I still remember seeing the original Karate Kid at the old drive-in theater with my parents. I was eleven years old and it was a great movie. Little did I know that all the sequels would blow or that, decades later, I would begin seeing advertisements for a remake of the Karate Kid.Shudder.
My reaction to this was probably the same as yours: outright denial. As I wept in my bed that same evening, I dared ignite a single spark of hope. Maybe the new Karate Kid won’t be that bad, I told myself.
Then I went back to thinking about porn like a real man.
My wife and I recently saw the Karate Kid remake on one of those movie channels the kids used to love so much before the Twitter and the iPod. Were my hopes for this movie as pointless as my fantasy about a four-way with the Charmed1 sisters? Or can you safely run your copy of the original Karate Kid through a shredder?
Actually, I’d throw in Prue and make it a five way. She’s the dead one, in case you didn’t know. Hey, as long as Prue shuts her mouth, she’s more than welcome to my fantasy party! Oh, you gave me that look because you thought she’d still be dead when I was banging her? Weirdo. ↩
I wanted to write a review of Avatar when I first saw it, but found it so bland and predictable that it wasn’t even worth making fun of at the time. It just felt too much like work to bother, ya know? Then, seeing that a newer, even longer, extra-skippy edition of Avatar is about to be released, I felt someone had to take a stand. Why not me? Consider it a public service announcement for all 8 people who haven’t seen the movie at least twice already. I also saw a rating for it on one of those movie channels I get with my Comcast subscription. It gave Avatar 3 1/2 out of 4 stars. They gave each of the Lord of the Rings movies the same exact rating, if that puts things into perspective for you. Well, I call bullshit on them.
Dudes … seriously … am I really the only who thinks Avatar sucked total rooster balls1? Just in case, I thought I’d tear the movie a new one and find out the hard way. So get your hate mail ready. I can take it, America. Just remember: I’m doing this for you.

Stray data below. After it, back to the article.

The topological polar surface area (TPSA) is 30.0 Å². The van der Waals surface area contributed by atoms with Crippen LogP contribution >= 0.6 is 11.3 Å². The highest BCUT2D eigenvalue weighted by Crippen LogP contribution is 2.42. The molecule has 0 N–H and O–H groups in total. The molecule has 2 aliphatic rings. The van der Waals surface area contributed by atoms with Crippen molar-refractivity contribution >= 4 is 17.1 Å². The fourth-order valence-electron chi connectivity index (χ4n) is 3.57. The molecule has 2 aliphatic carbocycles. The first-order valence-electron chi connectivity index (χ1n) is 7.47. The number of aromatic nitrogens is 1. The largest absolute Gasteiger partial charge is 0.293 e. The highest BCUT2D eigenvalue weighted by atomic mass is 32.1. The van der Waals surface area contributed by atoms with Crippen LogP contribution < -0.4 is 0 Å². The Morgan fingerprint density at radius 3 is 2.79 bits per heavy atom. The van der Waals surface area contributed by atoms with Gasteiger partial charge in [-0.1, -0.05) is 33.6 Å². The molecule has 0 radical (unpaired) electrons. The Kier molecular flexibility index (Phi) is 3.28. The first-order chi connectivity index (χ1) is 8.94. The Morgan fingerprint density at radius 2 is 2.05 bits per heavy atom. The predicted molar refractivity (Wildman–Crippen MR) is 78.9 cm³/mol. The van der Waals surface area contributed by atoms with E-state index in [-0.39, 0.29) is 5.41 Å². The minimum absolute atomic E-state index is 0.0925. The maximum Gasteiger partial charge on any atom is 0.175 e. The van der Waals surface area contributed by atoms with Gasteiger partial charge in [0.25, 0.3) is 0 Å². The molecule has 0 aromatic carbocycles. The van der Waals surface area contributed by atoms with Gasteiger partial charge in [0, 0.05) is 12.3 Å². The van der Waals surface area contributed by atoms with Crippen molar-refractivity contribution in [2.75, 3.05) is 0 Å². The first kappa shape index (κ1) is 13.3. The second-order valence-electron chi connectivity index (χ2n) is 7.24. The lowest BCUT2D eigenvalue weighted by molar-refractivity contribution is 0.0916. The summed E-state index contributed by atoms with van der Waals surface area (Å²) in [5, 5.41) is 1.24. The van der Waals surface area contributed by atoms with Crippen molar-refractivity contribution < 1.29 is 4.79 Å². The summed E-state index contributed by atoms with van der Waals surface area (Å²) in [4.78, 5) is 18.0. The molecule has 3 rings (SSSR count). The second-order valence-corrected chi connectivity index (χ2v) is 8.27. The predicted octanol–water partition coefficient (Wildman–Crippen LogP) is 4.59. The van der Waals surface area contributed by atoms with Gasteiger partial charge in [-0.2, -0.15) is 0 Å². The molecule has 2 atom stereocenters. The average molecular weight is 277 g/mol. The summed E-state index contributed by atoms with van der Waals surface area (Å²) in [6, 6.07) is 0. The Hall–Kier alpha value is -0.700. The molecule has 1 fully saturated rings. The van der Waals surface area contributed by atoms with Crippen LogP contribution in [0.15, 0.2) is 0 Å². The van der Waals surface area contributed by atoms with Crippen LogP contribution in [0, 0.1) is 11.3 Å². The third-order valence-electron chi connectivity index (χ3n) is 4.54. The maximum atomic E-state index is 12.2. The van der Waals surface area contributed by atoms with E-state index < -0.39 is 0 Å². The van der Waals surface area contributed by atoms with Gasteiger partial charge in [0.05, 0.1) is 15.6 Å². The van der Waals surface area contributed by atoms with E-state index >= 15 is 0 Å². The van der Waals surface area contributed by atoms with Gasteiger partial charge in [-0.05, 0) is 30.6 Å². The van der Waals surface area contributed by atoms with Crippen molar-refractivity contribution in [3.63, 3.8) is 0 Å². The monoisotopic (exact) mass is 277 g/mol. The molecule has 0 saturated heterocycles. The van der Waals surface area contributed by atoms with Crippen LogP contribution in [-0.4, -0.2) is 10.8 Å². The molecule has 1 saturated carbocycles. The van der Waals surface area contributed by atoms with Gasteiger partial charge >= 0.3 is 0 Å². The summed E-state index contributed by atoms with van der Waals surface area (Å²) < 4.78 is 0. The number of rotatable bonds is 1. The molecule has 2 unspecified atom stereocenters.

So now, I ask you: am I really the only one who thinks the movie Avatar sucked big time?
There were three geeky chick-power TV shows in the nineties: Xena, Buffy, and Charmed. Which was the best? Hell, you know it’s Buffy the Vampire Slayer. Sorry Xena fans, I just couldn’t get into Xena’s whole killer Frisbee thing. Her war cry (“yee yee yee yee yee…”) just made me laugh the first few times I heard it. Then I wanted her to just stop already.
But somewhere between Xena and Buffy, there was good ol’ Charmed. While Buffy ruled with dramatic story telling and Xena was fine if you needed the oil changed in your Dodge Caravan, Charmed was the hair twirling, bubble gum popping stepchild of girl-power TV. The stories were two dimensional, but it had Alyssa Milano, and she was neat to stare at. Rose McGowan approaches her level of hotness, but only when her legs at 100% power, like in the beginning of Planet Terror. And then there’s Holly Marie Combs… That’s all I have to say about her.
Hey, I know what you’re thinking: any show that starred three hotties couldn’t be all bad. And you’re right. It wasn’t all bad. In fact, Charmed was frikking hilarious. It wasn’t as hilarious as Knight Rider, but as you know by now, that’s just a physical impossibility.
Truth is that the show’s producers had a secret: they made me enjoy hating Charmed, and since hate is my Prozac, I just kept coming back for more. Ah, the memories. So you should watch it on TNT just like me, where Charmed will live forever. You’ll love hating it too.
Not sold yet? Here are some more reasons to watch Charmed.
I’ve been wanting to do a review of the first episode of Battlestar Galactica, season 4, for a while now. This is pretty much because the new Galactica rules. But since the second episode has already come and gone, all my Battlestar Galactica buddies will have seen the new season by now and realized that it’s going to be totally awesome. (Duh!) Therefore, a review would be a little late. So how can I spin this in a way that will keep me both smug and amused?
Religions have spent eons honing defenses that keep outside information away from insiders. The innermost ring wall is a set of certainties and associated emotions like anxiety and disgust and righteous indignation that block curiosity. The outer wall is a set of behaviors aimed at insulating believers from contradictory evidence and from heretics who are potential transmitters of dangerous ideas. These behaviors range from memorizing sacred texts to wearing distinctive undergarments to killing infidels. Such defenses worked beautifully during humanity’s infancy. But they weren’t really designed for the current information age.